Modern Western Science found an interesting link between decreasing depression and higher levels of gratitude and meaning in life. It was already known for decades that positive life events contribute to the remission and recovery of depression. But now we know what generates these positive life events. Research so far only focused on negative predictors, but now they found interesting new evidence. The personality traits of gratitude and meaning in life increase positive life events and therefore help people to overcome depression. Science considered personality as something static in the past, but now it’s viewed as malleable. Personality can change in response to life events and role changes. For example, having a successful career, getting married, losing your spouse can change our personality. Interventions targeted at specific traits can also change personality. This suggests that a desired trait can be achieved with hard work. For example if we are pessimistic in nature, we can change this with an intervention targeted on optimism. This means we can change depression by targeting on predictors that elimninate depression. In this case; gratitude and meaning in life.
Two questions arise: 1). Why do gratitude and meaning in life decrease depression? 2.). How can we acquire gratitude and meaning in life?
It is argued that when we are grateful we notice and appreciate the positive in the world. It generates a feeling of giving back to others and society. Motivated by genuine altruism we express pro social behavior and experience positive feelings that may facilitate positive life events, which in turn help overcoming depressive symptoms.
When we find meaning in life we are motivated to pursue our life goals which in turn generate positive life events. Having meaning in life tackles the anhedonia common in depression and sustain intrinsically motivated behavior. A great part of meaning in life are personally significant goals mostly for achievement/work, relationship/intimacy, religion/spirituality, and self-transcendence. Research hypothesize that when people with depression strive for meaningful goals in these life domains, they will experience more positive life events.
How can we become more grateful? Experimental tests of gratitude interventions show that we can become more grateful when we practice being more grateful. For example, writing three things a week we are grateful for helps us to train ourselves to experience more gratitude. Want to be more grateful? Try this experiment: Write down everyday for a week before you go to sleep what you’re grateful. All you need is a notepad, a pen, and 5 minutes of spare time. Divide the page up into three sections: 1). What you’re grateful for in life. 2). Which people you’re grateful for. and 3). What you’re grateful for in yourself. In every section write down as many ”thank yous” as you want to say. Thank everyone and everything. It doesn’t matter if it’s small like good weather or a nice meal, write everything down! And see how your life is improved after this experiment. I will try this experiment myself and let you know the results in a new article.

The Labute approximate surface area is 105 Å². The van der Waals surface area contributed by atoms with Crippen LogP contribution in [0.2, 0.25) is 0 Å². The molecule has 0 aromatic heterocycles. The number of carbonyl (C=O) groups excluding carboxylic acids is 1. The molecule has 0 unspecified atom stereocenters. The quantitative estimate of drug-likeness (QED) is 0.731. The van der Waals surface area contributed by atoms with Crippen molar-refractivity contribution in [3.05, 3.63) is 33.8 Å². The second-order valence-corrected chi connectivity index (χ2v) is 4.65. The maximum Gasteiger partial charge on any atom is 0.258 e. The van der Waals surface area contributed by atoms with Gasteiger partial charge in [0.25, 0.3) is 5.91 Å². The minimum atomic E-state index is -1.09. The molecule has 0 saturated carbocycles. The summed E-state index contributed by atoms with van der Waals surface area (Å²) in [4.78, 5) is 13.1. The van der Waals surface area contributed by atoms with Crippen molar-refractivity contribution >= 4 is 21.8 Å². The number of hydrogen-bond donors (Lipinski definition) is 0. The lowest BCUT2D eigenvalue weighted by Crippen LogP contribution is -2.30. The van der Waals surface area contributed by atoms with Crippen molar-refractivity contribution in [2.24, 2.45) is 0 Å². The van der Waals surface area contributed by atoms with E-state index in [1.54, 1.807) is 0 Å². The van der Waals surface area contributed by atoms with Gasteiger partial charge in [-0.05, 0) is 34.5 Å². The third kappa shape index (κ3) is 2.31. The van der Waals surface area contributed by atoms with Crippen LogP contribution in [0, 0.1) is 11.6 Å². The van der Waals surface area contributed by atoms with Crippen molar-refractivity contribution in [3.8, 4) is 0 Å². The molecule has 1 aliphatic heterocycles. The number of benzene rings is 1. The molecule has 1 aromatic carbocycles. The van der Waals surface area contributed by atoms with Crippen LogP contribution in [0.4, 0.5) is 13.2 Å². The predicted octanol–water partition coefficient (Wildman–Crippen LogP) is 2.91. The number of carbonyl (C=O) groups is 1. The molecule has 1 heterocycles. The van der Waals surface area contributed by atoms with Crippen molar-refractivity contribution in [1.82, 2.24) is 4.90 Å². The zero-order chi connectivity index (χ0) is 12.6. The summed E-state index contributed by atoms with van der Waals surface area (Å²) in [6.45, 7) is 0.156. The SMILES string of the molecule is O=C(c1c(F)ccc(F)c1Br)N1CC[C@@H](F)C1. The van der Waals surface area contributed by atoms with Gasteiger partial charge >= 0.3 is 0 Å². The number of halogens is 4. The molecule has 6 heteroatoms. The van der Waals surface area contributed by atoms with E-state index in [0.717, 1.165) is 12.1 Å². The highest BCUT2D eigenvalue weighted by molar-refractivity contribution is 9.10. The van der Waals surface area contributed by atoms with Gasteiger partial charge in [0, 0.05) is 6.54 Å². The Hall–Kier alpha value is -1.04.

How do we find more meaning in life? Studies show that clinicians and coaches use new meaning in life interventions. For example they create a portfolio of photos showcasing sources of profound life significance. Want to find more meaning in your life? Think about the following questions. 1). Who and what matters in your life? 2). What are your dreams you want to fulfill? 3). What skills do you want to achieve? If you’re stuck in answering these questions. Try meditation. By meditating you will find your true self. Your true self knows your true needs that will give you direction in your life. But the most important, go out and play! Yoy is the source of all creative energy. And trust me, that moment will come when everything falls in place.
“It does not matter how long you are spending on the earth, how much money you have gathered or how much attention you have received. It is the amount of positive vibration you have radiated in life that matters.” – Amit Ray
Written by Sadja Faili
Daisy is the founder of Iloveyou500; a thinker and interested in personal development, social change, and human potential. Crazy about music, songwriting, religion & spirituality, (K)pop culture and music production. She works as a pastoral counselor in a Dutch nursing home and likes making new friends so feel free to get social with her.